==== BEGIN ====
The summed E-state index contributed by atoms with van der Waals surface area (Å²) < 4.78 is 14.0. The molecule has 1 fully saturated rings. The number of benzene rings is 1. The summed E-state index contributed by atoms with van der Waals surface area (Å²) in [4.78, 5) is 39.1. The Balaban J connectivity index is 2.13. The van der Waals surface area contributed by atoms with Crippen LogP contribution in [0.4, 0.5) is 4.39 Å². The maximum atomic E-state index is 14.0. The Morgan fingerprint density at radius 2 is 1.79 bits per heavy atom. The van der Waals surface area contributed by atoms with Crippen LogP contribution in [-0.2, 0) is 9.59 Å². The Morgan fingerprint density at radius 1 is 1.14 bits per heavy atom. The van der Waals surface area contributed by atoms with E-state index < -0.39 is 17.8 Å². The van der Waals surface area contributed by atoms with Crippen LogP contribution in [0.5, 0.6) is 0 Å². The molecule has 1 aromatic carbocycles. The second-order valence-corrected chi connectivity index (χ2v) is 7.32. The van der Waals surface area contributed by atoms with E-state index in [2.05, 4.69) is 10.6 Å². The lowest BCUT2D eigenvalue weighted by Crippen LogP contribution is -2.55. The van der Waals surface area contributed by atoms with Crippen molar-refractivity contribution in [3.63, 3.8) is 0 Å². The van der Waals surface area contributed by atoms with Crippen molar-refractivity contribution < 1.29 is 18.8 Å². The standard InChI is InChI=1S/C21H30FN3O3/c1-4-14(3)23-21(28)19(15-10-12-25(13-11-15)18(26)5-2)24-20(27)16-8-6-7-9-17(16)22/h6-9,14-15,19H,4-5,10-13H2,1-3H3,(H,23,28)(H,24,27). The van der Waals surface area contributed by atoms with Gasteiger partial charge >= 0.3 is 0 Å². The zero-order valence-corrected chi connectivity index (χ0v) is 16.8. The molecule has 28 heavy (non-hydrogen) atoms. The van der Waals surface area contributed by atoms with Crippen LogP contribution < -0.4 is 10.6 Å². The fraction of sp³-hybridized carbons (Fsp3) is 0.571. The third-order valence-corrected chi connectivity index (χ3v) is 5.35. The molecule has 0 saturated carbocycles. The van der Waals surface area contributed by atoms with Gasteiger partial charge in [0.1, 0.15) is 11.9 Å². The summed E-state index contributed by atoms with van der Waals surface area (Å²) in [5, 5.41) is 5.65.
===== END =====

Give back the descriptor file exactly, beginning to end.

The summed E-state index contributed by atoms with van der Waals surface area (Å²) < 4.78 is 14.0. The molecule has 1 fully saturated rings. The number of benzene rings is 1. The summed E-state index contributed by atoms with van der Waals surface area (Å²) in [4.78, 5) is 39.1. The Balaban J connectivity index is 2.13. The van der Waals surface area contributed by atoms with Crippen LogP contribution in [0.4, 0.5) is 4.39 Å². The maximum atomic E-state index is 14.0. The Morgan fingerprint density at radius 2 is 1.79 bits per heavy atom. The van der Waals surface area contributed by atoms with Crippen LogP contribution in [-0.2, 0) is 9.59 Å². The Morgan fingerprint density at radius 1 is 1.14 bits per heavy atom. The van der Waals surface area contributed by atoms with E-state index < -0.39 is 17.8 Å². The van der Waals surface area contributed by atoms with Crippen LogP contribution in [0.5, 0.6) is 0 Å². The molecule has 1 aromatic carbocycles. The second-order valence-corrected chi connectivity index (χ2v) is 7.32. The van der Waals surface area contributed by atoms with E-state index in [2.05, 4.69) is 10.6 Å². The lowest BCUT2D eigenvalue weighted by Crippen LogP contribution is -2.55. The van der Waals surface area contributed by atoms with Crippen molar-refractivity contribution in [3.63, 3.8) is 0 Å². The van der Waals surface area contributed by atoms with Crippen molar-refractivity contribution < 1.29 is 18.8 Å². The standard InChI is InChI=1S/C21H30FN3O3/c1-4-14(3)23-21(28)19(15-10-12-25(13-11-15)18(26)5-2)24-20(27)16-8-6-7-9-17(16)22/h6-9,14-15,19H,4-5,10-13H2,1-3H3,(H,23,28)(H,24,27). The van der Waals surface area contributed by atoms with Gasteiger partial charge >= 0.3 is 0 Å². The zero-order valence-corrected chi connectivity index (χ0v) is 16.8. The molecule has 28 heavy (non-hydrogen) atoms. The van der Waals surface area contributed by atoms with Crippen LogP contribution < -0.4 is 10.6 Å². The fraction of sp³-hybridized carbons (Fsp3) is 0.571. The third-order valence-corrected chi connectivity index (χ3v) is 5.35. The molecule has 0 saturated carbocycles. The van der Waals surface area contributed by atoms with Gasteiger partial charge in [0.1, 0.15) is 11.9 Å². The summed E-state index contributed by atoms with van der Waals surface area (Å²) in [5, 5.41) is 5.65.